You are given a list of Trig Identities. One of those identities is \begin{align*}\cos (- \theta)=\cos \theta\end{align*}

### Guidance

**Trigonometric identities** are true for any value of \begin{align*}x\end{align*}*Reciprocal Trigonometric Functions* concept from the previous chapter, you learned about secant, cosecant, and cotangent, which are all reciprocal functions of sine, cosine and tangent. These functions can be rewritten as the Reciprocal Identities because they are always true.

**Reciprocal Identities:** \begin{align*}\csc \theta=\frac{1}{\sin \theta} \quad \sec \theta=\frac{1}{\cos \theta} \quad \cot \theta=\frac{1}{\tan \theta}\end{align*}

Other identities involve the tangent, variations on the Pythagorean Theorem, phase shifts, and negative angles. We will discover them in this concept.

#### Example A

\begin{align*}\tan \theta=\frac{opposite}{adjacent}\end{align*}**Tangent Identity**.

**Solution:** Whenever we are trying to verify, or prove, an identity, we start with the statement we are trying to prove and work towards the desired answer. In this case, we will start with \begin{align*}\tan \theta=\frac{\sin \theta}{\cos \theta}\end{align*}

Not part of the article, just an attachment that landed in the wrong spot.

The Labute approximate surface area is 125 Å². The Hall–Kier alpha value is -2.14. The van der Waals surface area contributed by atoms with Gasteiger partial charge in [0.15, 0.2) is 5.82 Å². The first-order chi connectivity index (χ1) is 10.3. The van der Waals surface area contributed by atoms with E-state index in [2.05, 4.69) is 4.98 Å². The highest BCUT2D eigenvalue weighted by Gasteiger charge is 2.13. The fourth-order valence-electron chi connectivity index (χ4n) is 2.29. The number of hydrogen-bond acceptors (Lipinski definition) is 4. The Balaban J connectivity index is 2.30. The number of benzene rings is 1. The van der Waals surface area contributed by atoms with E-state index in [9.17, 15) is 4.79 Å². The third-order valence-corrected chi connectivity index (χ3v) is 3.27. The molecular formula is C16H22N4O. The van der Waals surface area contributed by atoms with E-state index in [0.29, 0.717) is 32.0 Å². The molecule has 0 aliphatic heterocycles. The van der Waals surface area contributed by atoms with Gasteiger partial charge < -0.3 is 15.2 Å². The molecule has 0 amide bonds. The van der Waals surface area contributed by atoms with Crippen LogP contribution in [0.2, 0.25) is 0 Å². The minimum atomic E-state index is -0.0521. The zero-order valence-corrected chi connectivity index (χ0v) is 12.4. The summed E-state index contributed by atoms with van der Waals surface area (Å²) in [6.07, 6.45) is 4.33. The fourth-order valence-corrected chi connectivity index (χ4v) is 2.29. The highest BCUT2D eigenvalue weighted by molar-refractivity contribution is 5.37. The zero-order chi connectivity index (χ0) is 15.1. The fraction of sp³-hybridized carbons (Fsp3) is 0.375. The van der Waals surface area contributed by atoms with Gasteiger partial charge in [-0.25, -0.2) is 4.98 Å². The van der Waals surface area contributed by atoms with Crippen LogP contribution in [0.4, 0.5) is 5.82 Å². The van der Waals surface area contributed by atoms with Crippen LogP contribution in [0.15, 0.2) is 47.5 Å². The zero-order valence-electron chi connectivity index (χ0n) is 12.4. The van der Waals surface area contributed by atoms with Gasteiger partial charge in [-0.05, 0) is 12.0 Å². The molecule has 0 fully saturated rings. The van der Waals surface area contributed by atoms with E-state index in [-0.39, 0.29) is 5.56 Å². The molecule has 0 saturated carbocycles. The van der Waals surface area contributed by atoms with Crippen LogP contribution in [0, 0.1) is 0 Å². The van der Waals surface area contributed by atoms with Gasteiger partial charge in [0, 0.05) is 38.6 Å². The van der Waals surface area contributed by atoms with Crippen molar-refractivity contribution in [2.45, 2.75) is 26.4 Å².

\begin{align*}\tan \theta&=\frac{\sin \theta}{\cos \theta} \\ &=\frac{\frac{opposite}{hypotenuse}}{\frac{adjacent}{hypotenuse}}\end{align*}

Then, rewrite the complex fraction as a division problem and simplify.

\begin{align*}&=\frac{opposite}{hypotenuse} \div \frac{adjacent}{hypotenuse} \\ &=\frac{opposite}{\cancel{hypotenuse}} \cdot \frac{\cancel{hypotenuse}}{adjacent} \\ &=\frac{opposite}{adjacent}\end{align*}

We now have what we wanted to prove and we are done. *Once you verify an identity, you may use it to verify other identities.*

#### Example B

Show that \begin{align*}\sin^2 \theta+ \cos^2 \theta=1\end{align*}

**Solution:** Change the sine and cosine in the equation into the ratios. In this example, we will use \begin{align*}y\end{align*}

\begin{align*}\sin^2 \theta+ \cos^2 \theta&=1 \\ \left(\frac{y}{r}\right)^2+\left(\frac{x}{r}\right)^2&=1 \\ \frac{y^2}{r^2}+\frac{x^2}{r^2}&=1 \\ \frac{y^2+x^2}{r^2}&=1\end{align*}

Now, \begin{align*}x^2+y^2=r^2\end{align*} from the Pythagorean Theorem. Substitute this in for the numerator of the fraction.

\begin{align*}\frac{r^2}{r^2}=1\end{align*}

This is one of the **Pythagorean Identities** and very useful.

#### Example C